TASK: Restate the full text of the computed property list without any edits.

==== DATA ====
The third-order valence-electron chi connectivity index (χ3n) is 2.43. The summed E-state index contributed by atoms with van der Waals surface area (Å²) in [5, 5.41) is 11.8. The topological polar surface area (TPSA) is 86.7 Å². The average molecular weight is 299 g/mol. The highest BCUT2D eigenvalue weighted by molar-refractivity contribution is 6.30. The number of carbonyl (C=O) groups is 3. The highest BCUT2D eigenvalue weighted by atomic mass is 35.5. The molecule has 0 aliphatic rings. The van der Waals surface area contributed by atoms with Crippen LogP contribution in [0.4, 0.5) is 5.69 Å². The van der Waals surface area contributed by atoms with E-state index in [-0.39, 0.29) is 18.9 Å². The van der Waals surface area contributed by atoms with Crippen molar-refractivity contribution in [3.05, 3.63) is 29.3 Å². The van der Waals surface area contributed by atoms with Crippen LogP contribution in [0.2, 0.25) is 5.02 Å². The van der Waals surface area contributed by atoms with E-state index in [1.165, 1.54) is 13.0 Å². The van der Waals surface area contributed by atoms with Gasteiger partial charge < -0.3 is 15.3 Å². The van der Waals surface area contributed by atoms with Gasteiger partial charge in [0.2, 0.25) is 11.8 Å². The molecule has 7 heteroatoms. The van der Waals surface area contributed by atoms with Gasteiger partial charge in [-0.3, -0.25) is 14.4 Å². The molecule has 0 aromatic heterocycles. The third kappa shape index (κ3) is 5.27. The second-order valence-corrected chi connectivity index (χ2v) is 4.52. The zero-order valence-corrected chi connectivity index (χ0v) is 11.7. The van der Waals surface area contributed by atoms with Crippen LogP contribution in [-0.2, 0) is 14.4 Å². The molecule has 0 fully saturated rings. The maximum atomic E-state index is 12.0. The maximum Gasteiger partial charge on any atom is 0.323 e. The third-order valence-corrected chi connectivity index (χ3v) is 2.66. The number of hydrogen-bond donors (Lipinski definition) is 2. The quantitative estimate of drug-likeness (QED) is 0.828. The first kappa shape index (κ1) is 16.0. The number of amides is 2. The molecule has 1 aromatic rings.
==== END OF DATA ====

The third-order valence-electron chi connectivity index (χ3n) is 2.43. The summed E-state index contributed by atoms with van der Waals surface area (Å²) in [5, 5.41) is 11.8. The topological polar surface area (TPSA) is 86.7 Å². The average molecular weight is 299 g/mol. The highest BCUT2D eigenvalue weighted by molar-refractivity contribution is 6.30. The number of carbonyl (C=O) groups is 3. The highest BCUT2D eigenvalue weighted by atomic mass is 35.5. The molecule has 0 aliphatic rings. The van der Waals surface area contributed by atoms with Crippen LogP contribution in [0.4, 0.5) is 5.69 Å². The van der Waals surface area contributed by atoms with E-state index in [-0.39, 0.29) is 18.9 Å². The van der Waals surface area contributed by atoms with Crippen molar-refractivity contribution in [3.05, 3.63) is 29.3 Å². The van der Waals surface area contributed by atoms with Crippen LogP contribution in [0.2, 0.25) is 5.02 Å². The van der Waals surface area contributed by atoms with E-state index in [1.165, 1.54) is 13.0 Å². The van der Waals surface area contributed by atoms with Gasteiger partial charge < -0.3 is 15.3 Å². The van der Waals surface area contributed by atoms with Gasteiger partial charge in [0.2, 0.25) is 11.8 Å². The molecule has 7 heteroatoms. The van der Waals surface area contributed by atoms with Gasteiger partial charge in [-0.3, -0.25) is 14.4 Å². The molecule has 0 aromatic heterocycles. The third kappa shape index (κ3) is 5.27. The second-order valence-corrected chi connectivity index (χ2v) is 4.52. The zero-order valence-corrected chi connectivity index (χ0v) is 11.7. The van der Waals surface area contributed by atoms with Crippen LogP contribution in [-0.2, 0) is 14.4 Å². The molecule has 0 fully saturated rings. The maximum atomic E-state index is 12.0. The maximum Gasteiger partial charge on any atom is 0.323 e. The third-order valence-corrected chi connectivity index (χ3v) is 2.66. The number of hydrogen-bond donors (Lipinski definition) is 2. The quantitative estimate of drug-likeness (QED) is 0.828. The first kappa shape index (κ1) is 16.0. The number of amides is 2. The molecule has 1 aromatic rings.